10. 10. Copyrights © 2014 Kanetaka M. Maki All Rights Reserved. Launch of Technology Transfer Offices in Top 100 Universities Date December, 1998 April, 1999 August, 1999 December, 1999 April, 2000 June, 2000 September, 2000 December, 2000 April, 2001 August, 2001 December, 2001 January, 2002 April, 2002 December, 2002 February, 2003 April, 2003 May, 2003 September, 2003 October, 2003 December, 2003 April, 2004 Organization Univ Tokyo, Tohoku Univ, Kyoto Univ, Kyoto Inst Technol, Nihon Univ, Yamagata Univ, Nara Inst Sci & Technol, Ritsumeikan Univ, Iwate Univ, Doshisha Univ, Hirosaki Univ, Akita Univ, Ryukoku Univ Univ Tsukuba, Waseda Univ Tokyo Inst Technol, Keio Univ Hokkaido Univ, Yamaguchi Univ, Muroran Inst Technol Nagoya Univ, Kyushu Univ, Kobe Univ, Nagoya Inst Technol, Toyohashi Univ Technol, Toyama Univ, Gifu Univ, Kwansei Gakuin Univ, Toyama Prefectural Univ Tokyo Denki Univ Yamanashi Univ Tokyo Metropolitan Univ, Univ Electrocommun, Hosei Univ, Toyo Univ, Kogakuin Univ Yokohama Natl Univ, Univ Tokushima, Ehime Univ, Yokohama City Univ, Meiji Univ Osaka Univ, Univ Osaka Prefecture, Osaka City Univ, Kumamoto Univ, Kansai Univ, Kinki Univ Tokyo Univ Agr & Technol, Niigata Univ, Nagaoka Univ Technol Univ Shizuoka, Shizuka Univ Kyushu Inst Technol, Mie Univ, Fukuoka Univ Kanazawa Univ Kagoshima Univ Shinshu Univ Miyazaki Univ Sci Univ Tokyo Hiroshima Univ Shimane Univ Okayama Univ, Okayama Univ Sci, Konan Univ Kanetaka M. Maki University of California, San Diego kanetaka@kanetaka-maki.org http://www.kanetaka-maki.org/ 10
    11. 11. Copyrights © 2014 Kanetaka M. Maki All Rights Reserved. Tech Transfer in Japan: Present 1. Government and universities promote tech. transfer (change in belief). 2. UIC now requires formal organizational procedure with contract. 3. TTO manages intellectual property. Firm University Office of Research Stud ent Univ. Rese arche Negotiation for Contract Legal Office Joint Research With Contract Research Budget Public ation Firm Rese arche r Licensing Patent Patent TTO Royalty Kanetaka M. Maki University of California, San Diego kanetaka@kanetaka-maki.org http://www.kanetaka-maki.org/ 11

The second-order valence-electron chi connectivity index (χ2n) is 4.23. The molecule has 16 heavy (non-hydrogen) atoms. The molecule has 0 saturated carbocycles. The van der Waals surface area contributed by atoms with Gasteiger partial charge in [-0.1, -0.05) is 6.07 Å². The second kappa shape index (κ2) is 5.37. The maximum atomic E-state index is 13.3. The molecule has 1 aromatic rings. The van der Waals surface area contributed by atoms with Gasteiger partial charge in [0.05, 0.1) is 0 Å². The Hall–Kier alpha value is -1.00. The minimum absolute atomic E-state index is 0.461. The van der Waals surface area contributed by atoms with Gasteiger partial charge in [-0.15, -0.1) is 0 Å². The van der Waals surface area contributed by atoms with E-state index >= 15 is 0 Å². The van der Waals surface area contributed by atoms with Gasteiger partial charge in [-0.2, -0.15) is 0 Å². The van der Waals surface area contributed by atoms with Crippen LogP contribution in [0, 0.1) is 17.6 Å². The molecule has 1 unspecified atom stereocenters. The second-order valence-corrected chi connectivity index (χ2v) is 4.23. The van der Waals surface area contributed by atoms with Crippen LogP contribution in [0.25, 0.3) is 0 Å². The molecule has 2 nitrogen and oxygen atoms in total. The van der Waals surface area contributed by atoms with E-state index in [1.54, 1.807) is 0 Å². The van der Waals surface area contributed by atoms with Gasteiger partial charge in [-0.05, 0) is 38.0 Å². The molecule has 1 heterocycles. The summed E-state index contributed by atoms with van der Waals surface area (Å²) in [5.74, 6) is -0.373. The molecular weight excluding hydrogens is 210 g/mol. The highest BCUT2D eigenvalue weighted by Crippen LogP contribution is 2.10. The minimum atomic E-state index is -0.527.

12. 12. Copyrights © 2014 Kanetaka M. Maki All Rights Reserved. Hypotheses Based on anecdotal evidence and a theoretical model, we formulated two hypotheses. • Hypothesis 1: The reform to new University-Industry Collaboration model is expected be associated with an increase in joint research between universities and firms, because the incentives for researchers to collaborate increased. • Hypothesis 2: TTO activity could be negatively associated with the quantity of joint research between university and firm researchers, because the transaction costs increased. We now test our hypotheses using data collected based on a unique dataset from a natural experiment in Japan. Kanetaka M. Maki University of California, San Diego kanetaka@kanetaka-maki.org http://www.kanetaka-maki.org/ 12
    13. 13. Copyrights © 2014 Kanetaka M. Maki All Rights Reserved. Research Design • Universities in Japan were “forced” to reform to the new system and to create a TTO by government policy, representing an exogenous shock from new policy implementation – natural experiment (Harrison and List, 2004). • Using balanced panel dataset, we analyze the impact of policy change on joint research. • Co-authorship of academic articles between universities and firms is used as the indicator of joint research (Zucker, Darby and Brewer, 1998) – Novel science discoveries are by nature tacit knowledge, and therefore not patentable. – New discoveries have characteristics of natural-excludability. They are transferable only through bench-science level collaboration. – Co-authoring per se is the process of transferring tacit knowledge. Kanetaka M. Maki University of California, San Diego kanetaka@kanetaka-maki.org http://www.kanetaka-maki.org/ 13
    14. 14. Copyrights © 2014 Kanetaka M. Maki All Rights Reserved. Dataset TTO Characteristics Nanobank Zucker and Darby (2007) data in nanotechnology articles, patents, and grants title, journal, author, and organizations the dataset includes a unique identifier for the organization year of TTO establishment # of patent application by each TTO Trend of Nanotech Research Database of Grants-in-Aid for Scientific Research <KAKENHI> # of PIs & total budget (per inst/year) Balanced Panel Dataset aggregating dataset above Time span: 1994-2004 (11 years). Top 100 universities by the volume of research Kanetaka M. Maki kanetaka@kanetaka-maki.org University of California, San Diego http://www.kanetaka-maki.org/ 14
    15. 15. Copyrights © 2014 Kanetaka M. Maki All Rights Reserved. Trend of Nanotechnology 0 5000 10000 15000 Total Number of Articles Published 1990 1995 2000 2005 Year Total # of Articles by Univ Total # of Articles by Firm Total # of Articles by Collab Based on Nanobank. Universities and firms in Japan are identified by the address. Kanetaka M. Maki University of California, San Diego kanetaka@kanetaka-maki.org http://www.kanetaka-maki.org/ 15